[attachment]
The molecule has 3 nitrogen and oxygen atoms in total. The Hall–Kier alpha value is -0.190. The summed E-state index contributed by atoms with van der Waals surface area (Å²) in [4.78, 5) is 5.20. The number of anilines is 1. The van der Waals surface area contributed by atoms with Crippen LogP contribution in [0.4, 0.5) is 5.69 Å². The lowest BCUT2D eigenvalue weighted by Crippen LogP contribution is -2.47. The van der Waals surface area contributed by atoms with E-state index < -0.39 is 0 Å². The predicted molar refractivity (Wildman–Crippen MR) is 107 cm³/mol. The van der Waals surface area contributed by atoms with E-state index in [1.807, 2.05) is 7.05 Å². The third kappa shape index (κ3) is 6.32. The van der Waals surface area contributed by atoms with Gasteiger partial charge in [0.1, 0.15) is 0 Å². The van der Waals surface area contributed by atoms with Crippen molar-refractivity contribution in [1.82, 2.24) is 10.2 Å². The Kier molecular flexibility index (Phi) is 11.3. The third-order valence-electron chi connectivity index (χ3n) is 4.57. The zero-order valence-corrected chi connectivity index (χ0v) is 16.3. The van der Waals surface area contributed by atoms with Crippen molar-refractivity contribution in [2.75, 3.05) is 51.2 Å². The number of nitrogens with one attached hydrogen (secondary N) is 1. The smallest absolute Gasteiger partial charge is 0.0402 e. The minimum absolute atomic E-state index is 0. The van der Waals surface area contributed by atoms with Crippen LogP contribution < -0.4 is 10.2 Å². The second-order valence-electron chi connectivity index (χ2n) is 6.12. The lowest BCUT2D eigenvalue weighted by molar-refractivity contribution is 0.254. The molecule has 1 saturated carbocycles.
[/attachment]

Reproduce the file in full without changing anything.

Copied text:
The molecule has 3 nitrogen and oxygen atoms in total. The Hall–Kier alpha value is -0.190. The summed E-state index contributed by atoms with van der Waals surface area (Å²) in [4.78, 5) is 5.20. The number of anilines is 1. The van der Waals surface area contributed by atoms with Crippen LogP contribution in [0.4, 0.5) is 5.69 Å². The lowest BCUT2D eigenvalue weighted by Crippen LogP contribution is -2.47. The van der Waals surface area contributed by atoms with E-state index < -0.39 is 0 Å². The predicted molar refractivity (Wildman–Crippen MR) is 107 cm³/mol. The van der Waals surface area contributed by atoms with E-state index in [1.807, 2.05) is 7.05 Å². The third kappa shape index (κ3) is 6.32. The van der Waals surface area contributed by atoms with Gasteiger partial charge in [0.1, 0.15) is 0 Å². The van der Waals surface area contributed by atoms with Crippen molar-refractivity contribution in [1.82, 2.24) is 10.2 Å². The Kier molecular flexibility index (Phi) is 11.3. The third-order valence-electron chi connectivity index (χ3n) is 4.57. The zero-order valence-corrected chi connectivity index (χ0v) is 16.3. The van der Waals surface area contributed by atoms with Crippen molar-refractivity contribution in [2.75, 3.05) is 51.2 Å². The number of nitrogens with one attached hydrogen (secondary N) is 1. The smallest absolute Gasteiger partial charge is 0.0402 e. The minimum absolute atomic E-state index is 0. The van der Waals surface area contributed by atoms with Crippen LogP contribution < -0.4 is 10.2 Å². The second-order valence-electron chi connectivity index (χ2n) is 6.12. The lowest BCUT2D eigenvalue weighted by molar-refractivity contribution is 0.254. The molecule has 1 saturated carbocycles.